PDA

View Full Version : GH1 for shoot Pacific Ocean shoot



RandyQ
12-02-2009, 02:31 AM
I am preparing to do a shoot on a tuna boat in the Pacific next year, and I'm planning to do it with a GH1 because of its small size (and great quality for its price). I will be using some sort of shoulder stabilizer, or even a merlin-type copy, but otherwise handheld.

My question is whether the movements of the boat (and footage of ocean in the background) will be too much for the GH1 to handle (meaning too much mud/jello). Or whether I can still make it work if I shoot in 720P/60. I am totally aware that the GH1 might be the wrong cam to bring on this shoot, so any opinions are welcome.

My final output will not be in 720P, but rather in DV widescreen.

tflak
12-02-2009, 03:29 AM
Check this out: http://www.dvxuser.com/V6/showthread.php?t=183853

Barry_Green
12-02-2009, 09:22 AM
I was gonna say, ask StephenMick...

But one thing to consider is the 'blue shift" bug. Until they fix that, I'd recommend any major blue-sky footage to be shot using the "standard" scene file setting.

And for your purposes, I'd probably suggest 720/60p mode.

Stephen Mick
12-02-2009, 09:34 AM
Did someone say my name? :D

I'd echo what Barry said above…

- Shoot 720/60p
- Shoot in Standard Scene File/Mode
- Nut Up and Take Two GH1s, Just In Case

With a shoulder-mount (a la Zacuto Tactical Shooter or similar), I doubt you'll have problems with jello, except for possibly at the longest focal lengths on the kit lens. Stay wide as much as you can, and get closer when you need to rather than using the zoom. If the seas are relatively calm, and you want shallower DOF, that's when you can try zooming in.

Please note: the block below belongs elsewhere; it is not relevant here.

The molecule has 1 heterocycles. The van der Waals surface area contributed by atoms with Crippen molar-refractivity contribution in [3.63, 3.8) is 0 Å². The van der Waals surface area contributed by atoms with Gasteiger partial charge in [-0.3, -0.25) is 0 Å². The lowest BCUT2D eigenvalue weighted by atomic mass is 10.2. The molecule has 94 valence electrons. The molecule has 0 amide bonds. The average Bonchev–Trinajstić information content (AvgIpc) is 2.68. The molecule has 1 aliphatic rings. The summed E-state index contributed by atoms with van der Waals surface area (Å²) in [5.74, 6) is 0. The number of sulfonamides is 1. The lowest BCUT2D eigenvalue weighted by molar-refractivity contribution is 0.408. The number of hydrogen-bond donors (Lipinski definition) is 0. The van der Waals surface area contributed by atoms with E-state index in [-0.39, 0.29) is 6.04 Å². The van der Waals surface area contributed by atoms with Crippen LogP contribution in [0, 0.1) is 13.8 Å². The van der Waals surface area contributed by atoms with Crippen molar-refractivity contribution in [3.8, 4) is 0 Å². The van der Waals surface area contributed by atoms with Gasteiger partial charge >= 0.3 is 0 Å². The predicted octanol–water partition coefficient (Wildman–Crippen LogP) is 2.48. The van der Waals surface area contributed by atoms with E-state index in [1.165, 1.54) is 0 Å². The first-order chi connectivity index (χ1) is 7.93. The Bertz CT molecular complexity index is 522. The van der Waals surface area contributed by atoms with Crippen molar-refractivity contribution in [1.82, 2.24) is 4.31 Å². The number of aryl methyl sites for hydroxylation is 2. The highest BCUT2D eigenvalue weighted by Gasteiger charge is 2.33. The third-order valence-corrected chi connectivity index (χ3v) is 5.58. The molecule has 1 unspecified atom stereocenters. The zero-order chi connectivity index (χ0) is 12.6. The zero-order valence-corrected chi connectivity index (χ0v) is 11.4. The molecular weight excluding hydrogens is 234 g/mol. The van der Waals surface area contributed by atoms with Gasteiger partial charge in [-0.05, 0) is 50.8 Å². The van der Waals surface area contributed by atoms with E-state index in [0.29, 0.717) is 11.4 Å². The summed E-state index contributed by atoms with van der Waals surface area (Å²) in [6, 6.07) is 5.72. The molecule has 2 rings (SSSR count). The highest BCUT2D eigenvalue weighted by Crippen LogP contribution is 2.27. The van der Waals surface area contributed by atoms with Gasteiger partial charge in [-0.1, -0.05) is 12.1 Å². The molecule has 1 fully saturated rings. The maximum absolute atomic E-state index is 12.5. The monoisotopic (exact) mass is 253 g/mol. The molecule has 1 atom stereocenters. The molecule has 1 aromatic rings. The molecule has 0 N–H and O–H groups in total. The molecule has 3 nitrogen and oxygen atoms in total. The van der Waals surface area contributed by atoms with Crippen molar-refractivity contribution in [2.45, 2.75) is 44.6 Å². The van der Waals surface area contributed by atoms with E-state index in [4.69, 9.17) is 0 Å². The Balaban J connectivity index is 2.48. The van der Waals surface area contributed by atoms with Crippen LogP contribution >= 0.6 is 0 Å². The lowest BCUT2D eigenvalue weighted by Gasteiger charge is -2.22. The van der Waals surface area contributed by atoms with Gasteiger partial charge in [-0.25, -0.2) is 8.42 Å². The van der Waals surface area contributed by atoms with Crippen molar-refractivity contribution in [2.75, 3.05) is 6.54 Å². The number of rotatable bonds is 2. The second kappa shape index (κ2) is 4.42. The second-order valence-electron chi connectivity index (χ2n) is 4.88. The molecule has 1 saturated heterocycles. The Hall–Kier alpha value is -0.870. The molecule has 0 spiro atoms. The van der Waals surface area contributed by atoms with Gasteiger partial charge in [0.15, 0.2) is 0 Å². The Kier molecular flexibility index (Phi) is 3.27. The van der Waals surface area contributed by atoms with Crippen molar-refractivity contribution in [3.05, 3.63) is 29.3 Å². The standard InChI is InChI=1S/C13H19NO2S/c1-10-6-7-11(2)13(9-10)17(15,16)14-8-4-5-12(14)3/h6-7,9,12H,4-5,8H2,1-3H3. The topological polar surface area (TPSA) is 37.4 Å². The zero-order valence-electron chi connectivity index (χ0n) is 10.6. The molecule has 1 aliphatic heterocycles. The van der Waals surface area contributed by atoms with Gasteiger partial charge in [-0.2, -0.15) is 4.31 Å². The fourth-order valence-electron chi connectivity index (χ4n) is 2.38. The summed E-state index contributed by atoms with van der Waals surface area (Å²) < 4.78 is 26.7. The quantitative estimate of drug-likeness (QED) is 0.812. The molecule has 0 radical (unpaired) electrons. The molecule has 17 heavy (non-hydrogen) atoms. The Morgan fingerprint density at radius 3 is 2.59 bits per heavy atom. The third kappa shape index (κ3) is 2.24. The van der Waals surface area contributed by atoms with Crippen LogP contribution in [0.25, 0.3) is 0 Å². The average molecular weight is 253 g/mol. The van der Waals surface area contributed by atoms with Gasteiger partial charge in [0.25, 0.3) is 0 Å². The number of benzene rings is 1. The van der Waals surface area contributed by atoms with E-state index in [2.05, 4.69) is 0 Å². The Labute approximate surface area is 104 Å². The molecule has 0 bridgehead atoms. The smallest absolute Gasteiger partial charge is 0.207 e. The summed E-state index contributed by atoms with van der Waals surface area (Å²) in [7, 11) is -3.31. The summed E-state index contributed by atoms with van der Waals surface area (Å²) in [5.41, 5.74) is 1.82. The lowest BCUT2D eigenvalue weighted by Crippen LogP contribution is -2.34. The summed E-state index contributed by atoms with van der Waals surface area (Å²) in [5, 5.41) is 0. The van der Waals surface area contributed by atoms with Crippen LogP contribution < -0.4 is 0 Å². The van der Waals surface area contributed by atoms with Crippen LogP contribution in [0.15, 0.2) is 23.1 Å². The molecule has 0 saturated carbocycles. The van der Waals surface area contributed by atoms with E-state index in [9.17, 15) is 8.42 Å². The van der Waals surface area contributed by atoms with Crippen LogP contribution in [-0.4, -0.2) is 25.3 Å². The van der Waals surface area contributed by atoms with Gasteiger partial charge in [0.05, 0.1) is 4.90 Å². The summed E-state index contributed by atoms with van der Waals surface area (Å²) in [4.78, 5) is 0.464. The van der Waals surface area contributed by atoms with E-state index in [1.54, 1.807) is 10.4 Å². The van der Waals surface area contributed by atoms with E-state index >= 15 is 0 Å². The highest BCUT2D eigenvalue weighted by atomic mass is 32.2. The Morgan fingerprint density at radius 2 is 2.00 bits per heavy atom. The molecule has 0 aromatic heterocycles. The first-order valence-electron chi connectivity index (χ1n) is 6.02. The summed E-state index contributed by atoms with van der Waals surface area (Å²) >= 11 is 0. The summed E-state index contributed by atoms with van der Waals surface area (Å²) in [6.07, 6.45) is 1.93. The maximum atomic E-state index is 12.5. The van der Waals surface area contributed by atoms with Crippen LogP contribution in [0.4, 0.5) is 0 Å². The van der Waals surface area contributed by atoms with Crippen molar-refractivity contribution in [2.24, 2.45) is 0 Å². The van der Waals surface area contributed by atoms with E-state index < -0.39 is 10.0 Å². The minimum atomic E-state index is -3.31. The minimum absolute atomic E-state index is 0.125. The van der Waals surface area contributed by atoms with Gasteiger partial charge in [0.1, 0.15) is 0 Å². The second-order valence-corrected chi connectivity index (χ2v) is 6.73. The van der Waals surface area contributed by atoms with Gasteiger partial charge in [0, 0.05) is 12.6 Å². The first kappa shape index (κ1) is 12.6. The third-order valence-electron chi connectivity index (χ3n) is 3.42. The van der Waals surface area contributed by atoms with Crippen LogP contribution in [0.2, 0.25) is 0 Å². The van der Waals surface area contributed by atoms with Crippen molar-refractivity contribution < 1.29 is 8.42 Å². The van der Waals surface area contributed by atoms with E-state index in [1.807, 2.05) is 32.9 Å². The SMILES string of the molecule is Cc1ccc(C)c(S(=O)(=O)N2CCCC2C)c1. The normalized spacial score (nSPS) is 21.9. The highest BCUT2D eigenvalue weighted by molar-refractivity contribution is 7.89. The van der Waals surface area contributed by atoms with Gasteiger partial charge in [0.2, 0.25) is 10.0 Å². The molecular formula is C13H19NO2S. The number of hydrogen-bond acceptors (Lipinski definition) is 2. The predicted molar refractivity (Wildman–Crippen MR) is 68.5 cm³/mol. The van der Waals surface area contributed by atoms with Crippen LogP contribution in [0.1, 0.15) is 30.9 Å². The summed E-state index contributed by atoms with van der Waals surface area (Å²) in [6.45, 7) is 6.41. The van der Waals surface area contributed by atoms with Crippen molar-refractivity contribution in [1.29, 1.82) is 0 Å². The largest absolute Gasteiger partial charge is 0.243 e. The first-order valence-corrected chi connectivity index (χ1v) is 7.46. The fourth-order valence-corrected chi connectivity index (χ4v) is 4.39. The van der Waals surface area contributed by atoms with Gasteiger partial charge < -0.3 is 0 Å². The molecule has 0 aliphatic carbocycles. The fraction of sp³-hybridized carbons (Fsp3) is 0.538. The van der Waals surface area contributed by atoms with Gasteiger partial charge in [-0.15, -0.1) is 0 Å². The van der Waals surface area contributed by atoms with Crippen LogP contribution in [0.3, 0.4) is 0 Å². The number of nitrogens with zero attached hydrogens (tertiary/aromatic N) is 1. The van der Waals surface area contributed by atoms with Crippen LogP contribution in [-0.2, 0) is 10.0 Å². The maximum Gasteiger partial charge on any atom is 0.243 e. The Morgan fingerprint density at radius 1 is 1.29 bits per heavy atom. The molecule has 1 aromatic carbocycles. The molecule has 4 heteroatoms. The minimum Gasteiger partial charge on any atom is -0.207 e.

I'd also recommend looking into a secondary lens, something much faster, like the 20mm f1.7 "pancake" lens, or even an older Nikon manual focus lens with one of the adapters for Micro Four-Thirds. The kit lens is nice, but it is very slow. Chances are, you'll be in situations where you'll be shooting at night, or in low-light conditions on the boat. A good, fast prime will be your friend.

Martti Ekstrand
12-02-2009, 11:21 AM
I will be using some sort of shoulder stabilizer, or even a merlin-type copy, but otherwise handheld.

http://www.easyrig.se/turtlex.html

Keep swinging! :Drogar-BigGrin(DBG)

RandyQ
12-02-2009, 06:51 PM
Did someone say my name? :D

I'd echo what Barry said above…

- Shoot 720/60p
- Shoot in Standard Scene File/Mode
- Nut Up and Take Two GH1s, Just In Case



StephenMick,
Nice to hear your input on this. Actually it was your shoot on that fishing boat that convinced me the GH1 was up to the task, so big thanks to your "pioneering" work!

I will probably stay wide the entire time - I've done this shoot before, and I had to shoot one-handed most of the time, with the other hand holding on to something. A tuna boat is NOT stable, and especially not in the middle of the Pacific Ocean we're talking about (this is the Marshall islands).

You are correct about low light - which is why I think the Panny f1.7 pancake lens will be mandatory. But a bigger problem is getting a fast wide lens for shooting inside the wheelhouse at night. For this I will probably get an Olympus 12-60 f2/8.

However, I suspect lowlight is NOT as critical as I think, because I can also just put some clip-on lights on the boat to raise the light levels, as well as to provide some modeling (yes, there is power on the boat). Might even make the overall quality better, I think.

For B-Roll, I am planning to rig some sort of Flip cam thingy. I can put this on a rod and have it hanging outside the boat. Quality might not be the greatest, but I can get angles that would otherwise be impossible.

rgds/ RandyQ

Emanuel
12-05-2009, 05:05 PM
Here are two other examples and possible alternative on the CMOS behaviour route:

[CMOS sensor]

FF35mm vs. 1/3" (http://www.dvinfo.net/forum/canon-eos-5d-mk-ii-hd/468197-can-5dm2-really-cut.html#post1450972)

Hope this helps.